The purpose of this innovation is to create the ability to manufacture off Earth, primarily in a microgravity environment. This additive manufacturing facility (AMF) will have the capability to build tools, parts, experimental hardware, and upgrade hardware while primarily being utilized in microgravity environments.

The facility will be similar in functionality to conventional terrestrial additive manufacturing machines, which build parts layer by layer with an efficient use of the material. Implementing additive manufacturing — also known as 3D printing — in space leads to a reduction in cost, mass, labor, and production time.

The AMF comprises six subsystems:

  • Structure: Physically supports the internal components. Sealed volume has a door to access the printing environment.

  • Extruder: Heats and extrudes feedstock material onto the print tray.

  • Traverse System: Consists of linear actuators that move the extruder along two axes, and a self-leveling print tray along a third axis.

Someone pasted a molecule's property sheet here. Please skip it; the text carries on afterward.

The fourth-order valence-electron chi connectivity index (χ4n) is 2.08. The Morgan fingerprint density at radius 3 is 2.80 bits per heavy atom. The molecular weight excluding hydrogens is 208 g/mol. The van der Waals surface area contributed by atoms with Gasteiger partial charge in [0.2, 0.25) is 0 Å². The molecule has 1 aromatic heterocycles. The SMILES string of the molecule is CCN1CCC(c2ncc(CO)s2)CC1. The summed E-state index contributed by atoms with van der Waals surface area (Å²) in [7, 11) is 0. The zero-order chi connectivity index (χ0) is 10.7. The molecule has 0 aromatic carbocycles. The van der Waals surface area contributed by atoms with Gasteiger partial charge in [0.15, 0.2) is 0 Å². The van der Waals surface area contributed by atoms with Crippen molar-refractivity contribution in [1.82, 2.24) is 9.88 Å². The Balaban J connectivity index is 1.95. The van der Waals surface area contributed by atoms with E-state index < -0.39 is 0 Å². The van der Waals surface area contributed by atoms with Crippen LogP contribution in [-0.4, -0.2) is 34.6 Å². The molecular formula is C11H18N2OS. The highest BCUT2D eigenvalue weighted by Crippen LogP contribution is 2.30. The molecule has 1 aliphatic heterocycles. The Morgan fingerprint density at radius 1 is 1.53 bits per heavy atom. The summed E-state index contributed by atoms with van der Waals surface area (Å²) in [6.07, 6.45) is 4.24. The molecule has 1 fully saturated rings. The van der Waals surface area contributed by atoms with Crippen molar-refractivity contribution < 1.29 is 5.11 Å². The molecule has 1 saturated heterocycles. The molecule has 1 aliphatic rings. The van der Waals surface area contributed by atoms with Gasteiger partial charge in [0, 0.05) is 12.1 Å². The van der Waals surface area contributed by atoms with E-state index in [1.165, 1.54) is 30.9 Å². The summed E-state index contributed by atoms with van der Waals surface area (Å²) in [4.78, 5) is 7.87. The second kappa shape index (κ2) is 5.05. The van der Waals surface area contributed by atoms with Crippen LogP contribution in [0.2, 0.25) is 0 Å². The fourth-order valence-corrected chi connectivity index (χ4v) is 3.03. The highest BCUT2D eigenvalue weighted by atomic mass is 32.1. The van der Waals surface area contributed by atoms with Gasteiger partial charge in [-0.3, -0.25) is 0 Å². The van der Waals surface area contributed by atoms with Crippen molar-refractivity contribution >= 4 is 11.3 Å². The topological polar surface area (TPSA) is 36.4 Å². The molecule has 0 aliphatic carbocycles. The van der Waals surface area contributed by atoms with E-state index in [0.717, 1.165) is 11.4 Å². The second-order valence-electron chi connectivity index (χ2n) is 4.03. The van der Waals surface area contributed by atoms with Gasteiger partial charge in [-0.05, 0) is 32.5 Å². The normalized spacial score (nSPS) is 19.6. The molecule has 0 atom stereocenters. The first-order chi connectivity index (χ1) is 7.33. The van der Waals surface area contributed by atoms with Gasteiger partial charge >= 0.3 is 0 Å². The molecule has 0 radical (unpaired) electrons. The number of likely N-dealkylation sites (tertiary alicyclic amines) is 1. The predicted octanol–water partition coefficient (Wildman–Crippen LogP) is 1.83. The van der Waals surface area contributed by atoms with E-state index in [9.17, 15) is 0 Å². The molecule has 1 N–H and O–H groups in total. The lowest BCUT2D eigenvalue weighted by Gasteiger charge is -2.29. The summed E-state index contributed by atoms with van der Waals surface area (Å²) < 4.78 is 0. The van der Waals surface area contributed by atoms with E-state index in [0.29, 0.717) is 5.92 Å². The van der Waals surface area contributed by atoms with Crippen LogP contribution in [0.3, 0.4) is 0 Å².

• Feedstock Feeding Mechanism: Drives the feedstock material from the replaceable cartridge to the extruder.

  • Environmental Control Unit: Controls the filtration and internal flow conditioning of the AMF.

  • Command and Data Handling System: The electronics are controlled by software that positions the extruder and the print surface in the correct orientation throughout the manufacturing process while feeding the feedstock through the material cartridge.

The AMF will include an additive manufacturing machine — the first generation of which will be an extrusion-based machine that works by having a heated nozzle effecting softened material layer by layer. The first generation will have the capability to build parts with resilient polymers, and will have a refillable cartridge. Future generations will include the capability to build with metals and high aerospace-grade materials. The facility will be built as a platform system made of many components that are interchangeable, making it simple to implement new additions.

Routine maintenance is required to ensure continuous, uninterrupted operation of the AMF. Besides visual inspection on every print, the ECU must be cleaned and its filters replaced to keep the quality of air coming out of the unit above requirements.

This work was done by Michael P. Snyder, Jason J. Dunn, Noah Paul-Gin, Matthew C. Napoli, and Eddie G. Gonzalez of Made In Space, Inc. for Johnson Space Center. For further information, contact the JSC Technology Transfer Office at This email address is being protected from spambots. You need JavaScript enabled to view it.. MSC-25438-1